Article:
Votes and doubts

Jan 6, 2010 at 12:00 am

News Hits isn't exactly ready to jump down the rabbit hole Tom Barrow wants to lead us all into, but we're interested enough to peer over the edge of it and look into the depths of how elections are conducted in Detroit.

The question is: Will any of the many officials Barrow wrote last week to request that they formally investigate the handling of the Nov. 3, 2009 Detroit mayoral election decide to look into the matter?

Detroit election officials admit some human error occurred during the election, but say such errors are par for the course. However, they say allegations of a criminal conspiracy are completely unfounded.

Soon after the polls closed on Election Day, as we well know, Dave Bing was declared the winner, with a nearly 20,000-vote margin. Capturing 70,060 of the Detroit City Clerk Janice Winfrey agrees, saying that many of Barrow's numerous complaints amount to little more than "clerical" issues.

Barrow, who insisted before the election that internal polling conducted by his campaign showed that voters were leaning toward him, exercised his right to have a recount conducted. At the end, Bing was still declared the winner.

Some lambasted Barrow for having laid the cost of a recount on a desperately cash-strapped city. In a Dec. 20 op-ed piece for the Detroit Free Press, Winfrey skewered the losing candidate, making note of the fact that he also demanded a recount after losing to Coleman Young in 1989.

Saying that Barrow failed to prove his "hypothesis" that he really defeated Young 20 years ago, she went on to observe that "... this time, if he does succeed in anything, it will be costing a cash-strapped city and taxpayers at least $170,000 to soothe a two-time bruised ego."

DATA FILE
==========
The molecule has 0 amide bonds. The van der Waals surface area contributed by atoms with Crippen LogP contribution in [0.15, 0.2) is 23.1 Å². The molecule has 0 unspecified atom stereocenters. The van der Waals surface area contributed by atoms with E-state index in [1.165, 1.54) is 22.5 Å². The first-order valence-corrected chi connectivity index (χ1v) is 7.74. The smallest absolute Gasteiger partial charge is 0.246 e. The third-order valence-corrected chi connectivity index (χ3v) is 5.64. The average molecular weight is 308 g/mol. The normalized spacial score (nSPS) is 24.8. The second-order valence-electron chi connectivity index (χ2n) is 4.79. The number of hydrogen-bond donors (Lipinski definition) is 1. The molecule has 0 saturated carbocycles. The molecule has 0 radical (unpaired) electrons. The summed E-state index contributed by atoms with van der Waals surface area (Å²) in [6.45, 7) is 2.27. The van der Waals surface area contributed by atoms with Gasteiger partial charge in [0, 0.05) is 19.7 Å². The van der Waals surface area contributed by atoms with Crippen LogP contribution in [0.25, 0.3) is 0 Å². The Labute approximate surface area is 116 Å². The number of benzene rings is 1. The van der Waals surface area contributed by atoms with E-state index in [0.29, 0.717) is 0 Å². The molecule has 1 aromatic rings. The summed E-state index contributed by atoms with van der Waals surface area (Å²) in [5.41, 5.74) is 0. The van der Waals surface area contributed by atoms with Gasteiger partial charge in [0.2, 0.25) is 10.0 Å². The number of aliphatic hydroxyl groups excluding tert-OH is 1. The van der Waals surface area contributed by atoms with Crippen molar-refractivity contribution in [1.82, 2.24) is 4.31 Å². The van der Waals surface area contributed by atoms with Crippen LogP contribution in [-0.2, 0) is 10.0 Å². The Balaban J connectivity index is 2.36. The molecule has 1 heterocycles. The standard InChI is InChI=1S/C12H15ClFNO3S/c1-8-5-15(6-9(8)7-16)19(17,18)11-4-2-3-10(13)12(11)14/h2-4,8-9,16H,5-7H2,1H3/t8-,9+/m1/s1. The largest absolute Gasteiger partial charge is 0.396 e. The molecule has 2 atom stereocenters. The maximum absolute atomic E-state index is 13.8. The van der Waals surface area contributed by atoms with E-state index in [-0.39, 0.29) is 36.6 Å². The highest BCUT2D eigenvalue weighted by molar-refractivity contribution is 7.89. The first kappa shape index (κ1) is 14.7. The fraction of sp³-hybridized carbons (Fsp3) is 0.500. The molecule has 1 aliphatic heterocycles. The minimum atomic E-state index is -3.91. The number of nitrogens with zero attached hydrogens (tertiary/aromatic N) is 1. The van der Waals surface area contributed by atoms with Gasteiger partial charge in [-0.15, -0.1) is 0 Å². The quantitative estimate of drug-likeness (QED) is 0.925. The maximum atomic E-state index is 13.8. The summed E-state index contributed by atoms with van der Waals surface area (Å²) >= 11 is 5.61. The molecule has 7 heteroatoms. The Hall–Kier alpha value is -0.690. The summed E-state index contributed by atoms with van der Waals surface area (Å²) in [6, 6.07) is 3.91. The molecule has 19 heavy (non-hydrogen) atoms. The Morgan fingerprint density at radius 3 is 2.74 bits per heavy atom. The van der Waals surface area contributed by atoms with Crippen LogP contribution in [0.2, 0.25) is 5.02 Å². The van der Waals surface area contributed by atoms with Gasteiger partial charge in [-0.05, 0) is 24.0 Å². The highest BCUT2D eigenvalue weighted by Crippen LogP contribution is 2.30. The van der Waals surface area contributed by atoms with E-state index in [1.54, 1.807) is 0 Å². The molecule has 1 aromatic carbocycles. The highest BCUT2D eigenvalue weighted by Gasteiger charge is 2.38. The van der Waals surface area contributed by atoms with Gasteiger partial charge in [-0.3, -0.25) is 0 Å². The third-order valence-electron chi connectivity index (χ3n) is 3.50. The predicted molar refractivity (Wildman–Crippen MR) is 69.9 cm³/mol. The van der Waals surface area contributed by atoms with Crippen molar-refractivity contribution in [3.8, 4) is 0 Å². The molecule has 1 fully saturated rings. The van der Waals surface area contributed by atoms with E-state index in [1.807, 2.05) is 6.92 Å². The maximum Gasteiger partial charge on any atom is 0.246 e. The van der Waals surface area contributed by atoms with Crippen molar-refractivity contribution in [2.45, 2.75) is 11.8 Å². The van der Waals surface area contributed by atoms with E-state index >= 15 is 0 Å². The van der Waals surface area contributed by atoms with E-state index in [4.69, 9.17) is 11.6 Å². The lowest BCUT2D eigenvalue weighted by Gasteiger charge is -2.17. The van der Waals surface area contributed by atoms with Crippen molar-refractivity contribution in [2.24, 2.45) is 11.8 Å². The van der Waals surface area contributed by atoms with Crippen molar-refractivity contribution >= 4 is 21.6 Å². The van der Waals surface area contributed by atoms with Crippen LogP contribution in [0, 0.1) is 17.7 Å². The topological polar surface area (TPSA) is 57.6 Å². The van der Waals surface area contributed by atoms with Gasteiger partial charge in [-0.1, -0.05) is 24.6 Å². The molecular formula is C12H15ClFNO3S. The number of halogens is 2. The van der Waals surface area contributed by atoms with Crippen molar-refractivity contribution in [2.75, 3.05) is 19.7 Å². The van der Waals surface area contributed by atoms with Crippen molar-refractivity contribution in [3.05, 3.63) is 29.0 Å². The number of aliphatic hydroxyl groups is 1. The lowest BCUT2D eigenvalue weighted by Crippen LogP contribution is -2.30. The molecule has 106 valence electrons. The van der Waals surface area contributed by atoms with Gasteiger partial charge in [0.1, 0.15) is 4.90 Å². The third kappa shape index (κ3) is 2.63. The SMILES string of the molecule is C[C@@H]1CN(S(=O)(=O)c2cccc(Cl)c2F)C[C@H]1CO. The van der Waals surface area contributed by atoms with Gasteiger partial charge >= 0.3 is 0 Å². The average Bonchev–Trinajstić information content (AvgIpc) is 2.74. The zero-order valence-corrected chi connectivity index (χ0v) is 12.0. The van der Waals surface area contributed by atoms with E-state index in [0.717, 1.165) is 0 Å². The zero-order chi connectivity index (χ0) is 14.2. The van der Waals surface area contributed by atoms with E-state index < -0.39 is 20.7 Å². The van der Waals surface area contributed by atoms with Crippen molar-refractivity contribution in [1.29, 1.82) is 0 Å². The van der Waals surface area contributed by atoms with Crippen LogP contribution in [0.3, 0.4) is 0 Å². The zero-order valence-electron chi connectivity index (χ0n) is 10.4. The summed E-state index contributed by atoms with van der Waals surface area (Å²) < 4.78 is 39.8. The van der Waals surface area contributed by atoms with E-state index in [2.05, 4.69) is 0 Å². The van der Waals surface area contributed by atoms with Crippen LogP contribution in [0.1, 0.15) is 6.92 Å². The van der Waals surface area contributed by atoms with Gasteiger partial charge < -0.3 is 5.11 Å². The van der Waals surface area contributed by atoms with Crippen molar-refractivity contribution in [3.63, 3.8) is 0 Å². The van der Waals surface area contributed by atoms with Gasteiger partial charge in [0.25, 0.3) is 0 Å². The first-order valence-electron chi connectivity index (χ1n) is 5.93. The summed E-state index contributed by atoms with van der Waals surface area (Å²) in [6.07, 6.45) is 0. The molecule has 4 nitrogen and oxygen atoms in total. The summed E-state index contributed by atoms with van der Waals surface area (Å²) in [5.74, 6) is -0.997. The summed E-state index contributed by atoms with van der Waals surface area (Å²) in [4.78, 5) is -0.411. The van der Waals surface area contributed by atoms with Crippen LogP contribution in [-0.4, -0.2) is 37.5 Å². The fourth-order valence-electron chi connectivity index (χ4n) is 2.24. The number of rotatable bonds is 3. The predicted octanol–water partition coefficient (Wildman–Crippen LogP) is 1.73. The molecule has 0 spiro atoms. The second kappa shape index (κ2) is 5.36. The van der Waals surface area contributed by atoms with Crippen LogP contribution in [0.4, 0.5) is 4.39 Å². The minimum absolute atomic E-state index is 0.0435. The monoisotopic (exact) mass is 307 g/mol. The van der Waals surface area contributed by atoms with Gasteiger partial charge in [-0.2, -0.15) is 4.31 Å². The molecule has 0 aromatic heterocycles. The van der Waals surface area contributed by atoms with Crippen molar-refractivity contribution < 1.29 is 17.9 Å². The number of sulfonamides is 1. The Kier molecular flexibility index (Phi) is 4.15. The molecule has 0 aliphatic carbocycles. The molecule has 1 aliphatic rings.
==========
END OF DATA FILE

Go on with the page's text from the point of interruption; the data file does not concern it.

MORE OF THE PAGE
Using Barrow as an example, Winfrey made the case that state legislators, to prevent frivolous challenges, should consider raising the $10-per-precinct fee candidates must pay for to have a recount conducted. Then she concluded by taking another swipe at Barrow, saying, "He should accept his fate, swallow his pride and allow Detroit to move forward."

Bing's office had a similar reaction when asked Monday to comment on Barrow's attempt to have the election formally investigated.

"At a time when this administration is focused on moving forward, it is unfortunate that Mr. Barrow continues to challenge a vote that has been counted, recounted and certified twice," Karen Dumas, Bing's director of communications, wrote in an e-mail Monday. "This is not the time for pursuing political points for personal reinforcement. It's a new year, and time to move on."

Through the campaign, Barrow reminded voters that he's a relative of Detroit boxer Joe Louis. Barrow would be a fighter for the people, he promised. Now, it's as if Barrow has been knocked out, and the referee has counted to 10, but he's still refusing to leave the ring.

Here is one thing that Barrow's persistence has brought to light: In an election where fewer than 130,000 votes were cast, when Barrow officially challenged the results, the Wayne County Board of Canvassers ruled that nearly 50,000 ballots couldn't be recounted because they were considered, in one way or another, to be spoiled.

A lot of times that is due to discrepancies, such as the number of ballots in a box not matching the number of voters listed in a precinct's poll book.

According to election law, however, in such cases, the ballots aren't thrown out. Instead, the original vote tally stands. And that's as it should be, says Vince Keenan, founder of a Detroit nonprofit designed to assist voters. What counts most is that voters get the person they cast their ballot for, and minor mistakes should not prevent that.

"Elections are a human institution," he noted in an e-mail to News Hits. And where humans are involved, mistakes will inevitably happen.

What Barrow's claiming is that what he discovered in challenging the election results can't be attributed to just human error.